Snake River Land Company

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The Snake River Land Company was a land purchasing company established in 1927 by philanthropist John D. Rockefeller, Jr.. The company acted as a front so Rockefeller could buy land in the Jackson Hole valley in Wyoming without people knowing of his involvement or his intentions for the property, and have the land held until the National Park Service could administer it.

The company launched a campaign to purchase more than 35,000 acres (142 km²) for $1.4 million but faced 15 years of opposition by ranchers and a refusal by the Park Service to take the land. Allegations that the company conspired with the Park Service by using illegal land purchasing tactics led to United States Senate subcommittee meetings in 1933 during which the company and the service were exonerated. Hard times during the Great Depression alleviated opposition by ranchers to sell.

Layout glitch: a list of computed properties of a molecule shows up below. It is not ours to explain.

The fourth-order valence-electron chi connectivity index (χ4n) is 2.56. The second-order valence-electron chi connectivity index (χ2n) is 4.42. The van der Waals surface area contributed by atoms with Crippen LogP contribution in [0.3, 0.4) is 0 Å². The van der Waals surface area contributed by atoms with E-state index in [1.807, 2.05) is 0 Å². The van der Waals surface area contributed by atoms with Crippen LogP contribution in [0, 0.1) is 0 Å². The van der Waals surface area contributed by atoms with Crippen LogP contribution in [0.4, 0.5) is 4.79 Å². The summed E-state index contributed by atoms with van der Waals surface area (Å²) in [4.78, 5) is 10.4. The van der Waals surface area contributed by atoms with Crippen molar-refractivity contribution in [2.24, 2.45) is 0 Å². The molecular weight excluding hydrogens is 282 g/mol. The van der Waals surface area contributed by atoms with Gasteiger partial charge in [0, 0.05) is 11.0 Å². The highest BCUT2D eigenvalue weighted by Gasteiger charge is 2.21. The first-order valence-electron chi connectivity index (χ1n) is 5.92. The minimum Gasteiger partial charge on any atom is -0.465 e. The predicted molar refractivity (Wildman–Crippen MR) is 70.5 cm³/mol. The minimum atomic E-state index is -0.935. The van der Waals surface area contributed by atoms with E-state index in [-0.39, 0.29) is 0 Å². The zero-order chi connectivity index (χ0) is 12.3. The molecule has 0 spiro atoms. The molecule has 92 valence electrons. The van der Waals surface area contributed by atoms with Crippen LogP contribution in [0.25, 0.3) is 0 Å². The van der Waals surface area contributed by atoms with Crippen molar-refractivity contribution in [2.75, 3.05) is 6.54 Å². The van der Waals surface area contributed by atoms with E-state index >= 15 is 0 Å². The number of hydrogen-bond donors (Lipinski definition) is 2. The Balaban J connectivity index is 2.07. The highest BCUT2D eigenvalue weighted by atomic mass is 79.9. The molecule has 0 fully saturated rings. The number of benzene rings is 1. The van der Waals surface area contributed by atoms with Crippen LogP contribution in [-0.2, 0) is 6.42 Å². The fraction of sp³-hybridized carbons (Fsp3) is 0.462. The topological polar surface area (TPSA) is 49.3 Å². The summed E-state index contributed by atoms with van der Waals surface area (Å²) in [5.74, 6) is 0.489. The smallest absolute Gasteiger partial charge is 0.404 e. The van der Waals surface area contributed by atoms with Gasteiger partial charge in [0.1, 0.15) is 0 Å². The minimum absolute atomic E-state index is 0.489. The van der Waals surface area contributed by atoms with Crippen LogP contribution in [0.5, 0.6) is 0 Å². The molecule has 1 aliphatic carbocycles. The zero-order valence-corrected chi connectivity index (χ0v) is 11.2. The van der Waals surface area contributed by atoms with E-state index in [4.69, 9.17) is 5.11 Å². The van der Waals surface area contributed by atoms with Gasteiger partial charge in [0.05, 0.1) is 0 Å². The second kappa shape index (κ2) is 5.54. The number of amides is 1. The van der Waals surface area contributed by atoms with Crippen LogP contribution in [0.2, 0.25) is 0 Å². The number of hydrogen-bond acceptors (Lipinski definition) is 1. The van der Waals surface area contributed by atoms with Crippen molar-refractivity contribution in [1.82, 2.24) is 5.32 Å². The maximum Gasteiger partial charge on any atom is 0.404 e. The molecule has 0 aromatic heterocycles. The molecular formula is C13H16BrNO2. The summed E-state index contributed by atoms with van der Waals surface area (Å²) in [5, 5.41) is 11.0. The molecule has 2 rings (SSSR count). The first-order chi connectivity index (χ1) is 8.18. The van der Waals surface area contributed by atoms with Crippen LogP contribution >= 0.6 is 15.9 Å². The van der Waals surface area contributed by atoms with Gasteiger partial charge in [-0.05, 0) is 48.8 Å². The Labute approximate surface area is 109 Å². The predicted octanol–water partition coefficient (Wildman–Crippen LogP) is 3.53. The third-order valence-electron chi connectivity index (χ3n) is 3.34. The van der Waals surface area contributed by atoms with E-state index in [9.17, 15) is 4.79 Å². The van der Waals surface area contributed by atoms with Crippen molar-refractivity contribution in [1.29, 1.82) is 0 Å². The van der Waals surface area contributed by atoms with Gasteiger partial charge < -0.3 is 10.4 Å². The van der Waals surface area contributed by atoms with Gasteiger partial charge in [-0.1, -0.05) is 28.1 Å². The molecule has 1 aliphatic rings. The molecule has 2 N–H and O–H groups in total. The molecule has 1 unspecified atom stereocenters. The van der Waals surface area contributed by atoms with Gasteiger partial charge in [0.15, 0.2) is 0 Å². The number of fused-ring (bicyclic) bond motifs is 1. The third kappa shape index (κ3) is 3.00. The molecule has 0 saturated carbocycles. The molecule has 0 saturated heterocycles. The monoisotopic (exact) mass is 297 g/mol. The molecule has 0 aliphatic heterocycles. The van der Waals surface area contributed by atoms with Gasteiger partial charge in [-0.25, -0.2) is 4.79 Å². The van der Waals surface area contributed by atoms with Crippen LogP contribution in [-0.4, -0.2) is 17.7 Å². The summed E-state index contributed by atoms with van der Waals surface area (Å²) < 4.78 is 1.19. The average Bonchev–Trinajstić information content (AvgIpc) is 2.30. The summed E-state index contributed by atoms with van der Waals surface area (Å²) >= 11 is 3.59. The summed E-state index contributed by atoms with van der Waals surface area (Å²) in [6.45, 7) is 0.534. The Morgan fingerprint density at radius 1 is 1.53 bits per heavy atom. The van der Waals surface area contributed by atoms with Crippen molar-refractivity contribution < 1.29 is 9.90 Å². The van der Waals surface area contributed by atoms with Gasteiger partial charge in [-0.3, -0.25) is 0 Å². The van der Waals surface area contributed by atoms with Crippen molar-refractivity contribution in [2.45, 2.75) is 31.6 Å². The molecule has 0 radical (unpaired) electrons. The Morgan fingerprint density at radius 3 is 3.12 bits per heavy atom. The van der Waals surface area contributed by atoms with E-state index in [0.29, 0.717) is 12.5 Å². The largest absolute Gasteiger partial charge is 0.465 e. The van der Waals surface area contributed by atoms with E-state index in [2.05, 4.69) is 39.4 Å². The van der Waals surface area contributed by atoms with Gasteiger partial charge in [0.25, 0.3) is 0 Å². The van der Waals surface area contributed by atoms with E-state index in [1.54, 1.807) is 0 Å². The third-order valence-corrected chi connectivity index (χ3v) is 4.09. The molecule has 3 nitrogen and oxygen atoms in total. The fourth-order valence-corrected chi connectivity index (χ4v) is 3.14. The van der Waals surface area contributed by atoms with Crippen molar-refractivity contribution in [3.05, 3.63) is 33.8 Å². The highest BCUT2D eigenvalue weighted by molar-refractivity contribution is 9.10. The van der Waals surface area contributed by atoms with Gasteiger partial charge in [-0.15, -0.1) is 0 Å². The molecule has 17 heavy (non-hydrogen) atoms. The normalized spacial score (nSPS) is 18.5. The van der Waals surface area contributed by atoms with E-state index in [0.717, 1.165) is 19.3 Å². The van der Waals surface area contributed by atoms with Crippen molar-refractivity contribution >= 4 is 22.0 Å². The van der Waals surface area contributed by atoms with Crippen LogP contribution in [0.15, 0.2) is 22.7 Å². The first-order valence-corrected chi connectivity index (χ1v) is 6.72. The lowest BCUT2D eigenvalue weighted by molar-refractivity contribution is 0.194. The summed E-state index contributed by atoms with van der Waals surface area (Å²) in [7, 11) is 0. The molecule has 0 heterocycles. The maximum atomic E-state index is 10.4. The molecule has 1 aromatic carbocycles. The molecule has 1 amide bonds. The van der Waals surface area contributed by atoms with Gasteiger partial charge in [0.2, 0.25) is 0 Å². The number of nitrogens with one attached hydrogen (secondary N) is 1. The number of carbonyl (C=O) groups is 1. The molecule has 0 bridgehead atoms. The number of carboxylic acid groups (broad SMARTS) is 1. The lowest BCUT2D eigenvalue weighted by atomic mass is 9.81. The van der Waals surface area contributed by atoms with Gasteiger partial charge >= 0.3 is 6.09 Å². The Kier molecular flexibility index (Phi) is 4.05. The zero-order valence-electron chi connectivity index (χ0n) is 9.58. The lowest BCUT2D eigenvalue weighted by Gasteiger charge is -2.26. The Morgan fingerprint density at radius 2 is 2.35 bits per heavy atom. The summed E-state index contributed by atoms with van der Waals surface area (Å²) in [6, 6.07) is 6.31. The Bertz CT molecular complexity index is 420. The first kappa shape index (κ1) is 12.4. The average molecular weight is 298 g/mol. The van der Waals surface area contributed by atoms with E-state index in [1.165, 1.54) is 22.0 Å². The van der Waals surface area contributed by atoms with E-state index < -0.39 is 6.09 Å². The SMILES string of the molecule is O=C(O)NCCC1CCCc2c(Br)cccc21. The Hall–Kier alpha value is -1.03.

Discouraged by the stalemate, Rockefeller sent a letter to U.S. President Franklin D. Roosevelt telling him that if the federal government did not accept the land that "it will be my thought to make some other disposition of it or to sell it in the market to any satisfactory buyers". Soon afterward on March 15, 1943 the president declared 221,000 acres (894 km²) of land as Jackson Hole National Monument. The land, however, did not enter federal stewardship until December 16, 1949 when it was added to the monument. The next year the monument was merged into the expanded Grand Teton National Park.

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